Is it safe to travel to Poland because of the war in Ukraine?
Europe is currently facing a crisis with monumental consequences. While Russia’s invasion of Ukraine has put questions of defence and energy security on everyone’s lips, it is also having an effect on travel.
After the tragedy of Malaysia Airlines Flight 17, shot down over eastern Ukraine in 2014, commercial airlines are taking no risks in flying over conflict zones, leading to longer journeys, especially from Asia. But even on routes that go nowhere near the region, fuel costs are rising because of the huge increase in the price of oil driven by the conflict.
On November 15, a missile struck eastern Poland and killed two people. It’s an escalation that saw Nato leaders scramble to convene over next steps and raised questions about whether it’s safe to travel to Poland. Here’s what you need to know.
Main photo: an Aeroflot plane; the Russian airline is banned from UK airspace (Getty Images)
Is it safe to travel to Poland?
Up to now, the conflict has been restricted to Ukrainian territory. And while there have been Russian military strikes within 20km of Poland, these have not crossed the borders.
But on November 15, following an extended shelling in Ukraine, a stray Russian-made missile landed on the village of Przewodów, located in the Lubelskie province of eastern Poland. Two Polish citizens were killed. The incident is still under investigation but has raised fears of Nato forces being drawn into the war in Ukraine.
There is no travel advisory against travelling to Poland or its borders from the UK Foreign Office. The advice remains: “Russian military strikes have taken place in Ukraine within 20km of the Polish border. There is a real risk to life.”
What about visiting other countries that border Ukraine?
The UK Foreign Office has made no changes to its advice for most of Ukraine’s neighbours to the west, including Slovakia, Hungary and Romania, which means they are not considered as being at risk. Avoiding those countries’ borders with Ukraine is wise though, not least because of efforts to take in hundreds of thousands of refugees escaping the conflict. The same is true of the Polish border.
However, the UK Foreign Office advises against travel to Moldova’s Transnistria region on its eastern border with Ukraine and the crossing here has been closed. Moldova declared a state of emergency and closed its airspace on February 24. Lithuania, which borders Belarus north of Ukraine, declared a similar state of emergency, with everybody there required to carry photo ID at all times.
The Foreign Office advises against all travel to Belarus, Russia and Ukraine.
Which flights are banned from the UK?
The government banned Aeroflot and other Russian carriers from British airspace on the first day of the invasion — a measure that was soon reciprocated by Russia. The UK Foreign Office has since advised against all travel to Russia and most of European airspace now barred to Russian planes and vice versa.
The knock-on effects will go well beyond Russia, and travellers to destinations in Asia may have to get used to longer, more circuitous flights. It’s an echo of aviation during the Cold War, when airlines from outside the Soviet Union could not use the most direct routes to the Far East over Siberia.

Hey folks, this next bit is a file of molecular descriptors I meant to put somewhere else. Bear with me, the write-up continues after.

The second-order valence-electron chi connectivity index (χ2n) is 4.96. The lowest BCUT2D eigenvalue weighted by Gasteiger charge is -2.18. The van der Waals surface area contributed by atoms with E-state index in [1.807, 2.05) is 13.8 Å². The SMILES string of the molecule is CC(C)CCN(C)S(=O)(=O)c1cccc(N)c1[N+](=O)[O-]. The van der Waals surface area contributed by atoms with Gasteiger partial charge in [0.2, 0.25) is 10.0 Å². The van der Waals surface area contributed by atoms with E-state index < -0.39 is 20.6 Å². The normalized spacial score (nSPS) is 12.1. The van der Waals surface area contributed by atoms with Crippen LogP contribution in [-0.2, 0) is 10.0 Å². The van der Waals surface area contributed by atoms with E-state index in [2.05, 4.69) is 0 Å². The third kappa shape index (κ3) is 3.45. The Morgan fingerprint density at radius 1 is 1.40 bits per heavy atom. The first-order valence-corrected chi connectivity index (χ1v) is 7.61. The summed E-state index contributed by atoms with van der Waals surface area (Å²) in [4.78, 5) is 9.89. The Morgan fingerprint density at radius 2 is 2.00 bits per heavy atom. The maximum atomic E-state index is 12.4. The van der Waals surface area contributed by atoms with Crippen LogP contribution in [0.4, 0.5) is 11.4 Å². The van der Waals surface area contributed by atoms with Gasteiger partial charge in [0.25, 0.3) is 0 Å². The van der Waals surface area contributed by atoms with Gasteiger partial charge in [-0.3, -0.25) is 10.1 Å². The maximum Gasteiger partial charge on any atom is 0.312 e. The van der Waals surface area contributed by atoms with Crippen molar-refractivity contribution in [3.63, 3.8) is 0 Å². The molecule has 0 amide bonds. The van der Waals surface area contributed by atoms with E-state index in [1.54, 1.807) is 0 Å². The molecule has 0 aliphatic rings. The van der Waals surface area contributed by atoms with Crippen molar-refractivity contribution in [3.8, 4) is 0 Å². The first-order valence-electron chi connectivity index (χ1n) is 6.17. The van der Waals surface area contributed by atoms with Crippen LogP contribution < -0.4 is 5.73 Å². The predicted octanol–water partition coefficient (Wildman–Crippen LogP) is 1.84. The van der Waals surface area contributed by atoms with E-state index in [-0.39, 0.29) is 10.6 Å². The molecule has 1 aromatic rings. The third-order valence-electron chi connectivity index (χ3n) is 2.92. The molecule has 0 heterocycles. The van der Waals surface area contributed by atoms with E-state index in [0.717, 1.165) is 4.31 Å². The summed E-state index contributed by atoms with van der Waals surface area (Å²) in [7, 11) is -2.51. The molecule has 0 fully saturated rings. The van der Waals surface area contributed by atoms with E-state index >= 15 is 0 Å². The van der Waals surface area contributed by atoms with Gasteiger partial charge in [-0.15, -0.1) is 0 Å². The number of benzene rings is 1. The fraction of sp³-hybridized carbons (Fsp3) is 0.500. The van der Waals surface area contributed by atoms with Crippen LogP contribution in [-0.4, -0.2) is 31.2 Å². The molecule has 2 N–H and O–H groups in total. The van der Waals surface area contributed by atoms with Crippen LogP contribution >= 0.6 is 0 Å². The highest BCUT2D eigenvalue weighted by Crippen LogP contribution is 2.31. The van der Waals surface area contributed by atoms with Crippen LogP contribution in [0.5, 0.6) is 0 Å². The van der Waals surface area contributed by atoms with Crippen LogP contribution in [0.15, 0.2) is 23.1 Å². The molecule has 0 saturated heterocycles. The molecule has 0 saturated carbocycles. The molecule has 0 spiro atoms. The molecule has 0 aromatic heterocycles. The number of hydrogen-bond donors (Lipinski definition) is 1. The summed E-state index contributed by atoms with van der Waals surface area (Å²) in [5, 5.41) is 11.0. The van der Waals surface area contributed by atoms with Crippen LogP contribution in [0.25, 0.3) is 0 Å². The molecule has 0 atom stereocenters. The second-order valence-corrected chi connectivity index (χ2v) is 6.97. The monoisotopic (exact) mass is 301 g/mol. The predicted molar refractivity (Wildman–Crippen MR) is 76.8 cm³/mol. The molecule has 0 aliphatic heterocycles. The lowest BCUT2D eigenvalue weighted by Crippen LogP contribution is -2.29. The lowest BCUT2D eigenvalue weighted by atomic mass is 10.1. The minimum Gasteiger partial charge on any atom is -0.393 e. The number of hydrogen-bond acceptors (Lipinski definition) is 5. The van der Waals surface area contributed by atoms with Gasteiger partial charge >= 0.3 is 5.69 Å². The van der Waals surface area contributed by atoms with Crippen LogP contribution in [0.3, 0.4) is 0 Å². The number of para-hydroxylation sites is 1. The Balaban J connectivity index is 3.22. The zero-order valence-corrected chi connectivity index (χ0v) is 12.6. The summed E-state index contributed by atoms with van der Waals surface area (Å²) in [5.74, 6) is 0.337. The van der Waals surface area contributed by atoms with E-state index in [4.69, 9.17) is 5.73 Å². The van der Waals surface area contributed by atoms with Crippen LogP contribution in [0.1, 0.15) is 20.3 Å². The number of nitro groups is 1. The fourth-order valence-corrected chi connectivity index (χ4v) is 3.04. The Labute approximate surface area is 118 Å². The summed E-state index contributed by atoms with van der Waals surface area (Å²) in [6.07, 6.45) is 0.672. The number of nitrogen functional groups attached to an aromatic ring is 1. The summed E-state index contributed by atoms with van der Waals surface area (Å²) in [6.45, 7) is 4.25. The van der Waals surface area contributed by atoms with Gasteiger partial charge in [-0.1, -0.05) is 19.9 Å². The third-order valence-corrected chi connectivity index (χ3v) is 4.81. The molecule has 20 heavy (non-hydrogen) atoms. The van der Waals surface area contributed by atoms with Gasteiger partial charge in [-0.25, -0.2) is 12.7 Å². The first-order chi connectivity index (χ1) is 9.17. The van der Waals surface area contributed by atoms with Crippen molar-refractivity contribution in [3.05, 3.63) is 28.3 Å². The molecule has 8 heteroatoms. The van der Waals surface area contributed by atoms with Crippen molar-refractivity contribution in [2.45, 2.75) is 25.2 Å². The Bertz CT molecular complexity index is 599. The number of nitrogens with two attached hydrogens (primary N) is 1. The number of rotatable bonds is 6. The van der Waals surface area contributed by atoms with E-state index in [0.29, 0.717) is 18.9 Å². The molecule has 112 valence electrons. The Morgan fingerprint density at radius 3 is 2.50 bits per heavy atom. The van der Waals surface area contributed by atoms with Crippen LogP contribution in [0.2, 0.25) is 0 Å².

On flights from the UK, the need to avoid Russian and Ukrainian airspace will affect travel to any destinations between Pakistan and Japan. The extra mileage needed grows the further east you go, so a flight to Mumbai might only be an hour longer, while one to Tokyo would be considerably more.
However, aviation could be less affected than it was during the Cold War for a number of reasons: some destinations in east Asia, including China and North Korea, are still largely closed to visitors because of Covid restrictions; planes can fly longer distances now and — unless Russia returns to a Soviet-style ban on overflights by any foreign carrier — various Asian airlines will still be able to offer the most direct routes. While the world of long-haul travel may not yet see a revival of Anchorage, Alaska, as a refuelling hub as it was before the Iron Curtain fell, any distance added to flight routes will of course translate into higher ticket prices.
Why are flights so expensive, and will this impact my holiday?
The attack on Ukraine and the implications of sanctions on Russia helped to push the price of Brent crude (the international benchmark for oil) above $100 a barrel for the first time since 2014. Although this has since fallen, prices remain high.
It is hard to disentangle the impact of the war in Ukraine from other global economic factors, such as supply chain issues that have been driving the price of oil up since the first Covid lockdowns of 2020 when it tumbled below $20 a barrel. Inflation has made headlines across most sectors this year, not just at the petrol pumps.
The share of fuel in the price of a plane ticket is usually smaller, since you are paying for a lot more than just the fuel, but it is still significant. To give a very rough example of how fuel price rises could affect a ticket, if a £150 ticket includes £30 for fuel, then a 50 per cent rise in the cost of that fuel should in theory result in the same ticket being priced at £165 after the increase. It is more complex than that, of course, thanks to airlines purchasing fuel in advance and having different fuel charges.
Airlines typically hedge against rises in jet fuel prices to protect that portion of the ticket cost from volatility, but if oil prices remain high, they will inevitably have to pass on that cost to passengers.